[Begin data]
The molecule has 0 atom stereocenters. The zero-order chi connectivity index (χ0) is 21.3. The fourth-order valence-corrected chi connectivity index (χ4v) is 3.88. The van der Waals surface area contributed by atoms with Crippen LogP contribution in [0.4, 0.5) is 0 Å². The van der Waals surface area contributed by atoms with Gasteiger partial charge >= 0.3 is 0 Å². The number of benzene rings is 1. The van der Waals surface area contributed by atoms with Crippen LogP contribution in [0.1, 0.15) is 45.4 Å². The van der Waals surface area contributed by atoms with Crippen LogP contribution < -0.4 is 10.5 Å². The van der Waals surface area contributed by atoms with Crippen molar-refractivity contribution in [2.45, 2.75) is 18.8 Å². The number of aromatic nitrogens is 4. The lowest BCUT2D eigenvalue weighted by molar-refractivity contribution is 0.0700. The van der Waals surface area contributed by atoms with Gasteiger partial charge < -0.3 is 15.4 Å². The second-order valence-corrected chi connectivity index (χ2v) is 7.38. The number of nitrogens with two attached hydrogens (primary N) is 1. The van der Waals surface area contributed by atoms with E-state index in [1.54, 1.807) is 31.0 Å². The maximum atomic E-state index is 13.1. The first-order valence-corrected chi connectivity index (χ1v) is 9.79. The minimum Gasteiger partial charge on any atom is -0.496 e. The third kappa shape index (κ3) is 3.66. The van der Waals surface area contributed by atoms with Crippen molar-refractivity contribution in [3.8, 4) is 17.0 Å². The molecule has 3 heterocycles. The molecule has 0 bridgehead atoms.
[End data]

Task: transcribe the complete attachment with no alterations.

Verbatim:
The molecule has 0 atom stereocenters. The zero-order chi connectivity index (χ0) is 21.3. The fourth-order valence-corrected chi connectivity index (χ4v) is 3.88. The van der Waals surface area contributed by atoms with Crippen LogP contribution in [0.4, 0.5) is 0 Å². The van der Waals surface area contributed by atoms with Gasteiger partial charge >= 0.3 is 0 Å². The number of benzene rings is 1. The van der Waals surface area contributed by atoms with Crippen LogP contribution in [0.1, 0.15) is 45.4 Å². The van der Waals surface area contributed by atoms with Crippen LogP contribution < -0.4 is 10.5 Å². The van der Waals surface area contributed by atoms with Crippen molar-refractivity contribution in [2.45, 2.75) is 18.8 Å². The number of aromatic nitrogens is 4. The lowest BCUT2D eigenvalue weighted by molar-refractivity contribution is 0.0700. The van der Waals surface area contributed by atoms with Gasteiger partial charge < -0.3 is 15.4 Å². The second-order valence-corrected chi connectivity index (χ2v) is 7.38. The number of nitrogens with two attached hydrogens (primary N) is 1. The van der Waals surface area contributed by atoms with E-state index in [1.54, 1.807) is 31.0 Å². The maximum atomic E-state index is 13.1. The first-order valence-corrected chi connectivity index (χ1v) is 9.79. The minimum Gasteiger partial charge on any atom is -0.496 e. The third kappa shape index (κ3) is 3.66. The van der Waals surface area contributed by atoms with Crippen molar-refractivity contribution in [3.8, 4) is 17.0 Å². The molecule has 3 heterocycles. The molecule has 0 bridgehead atoms.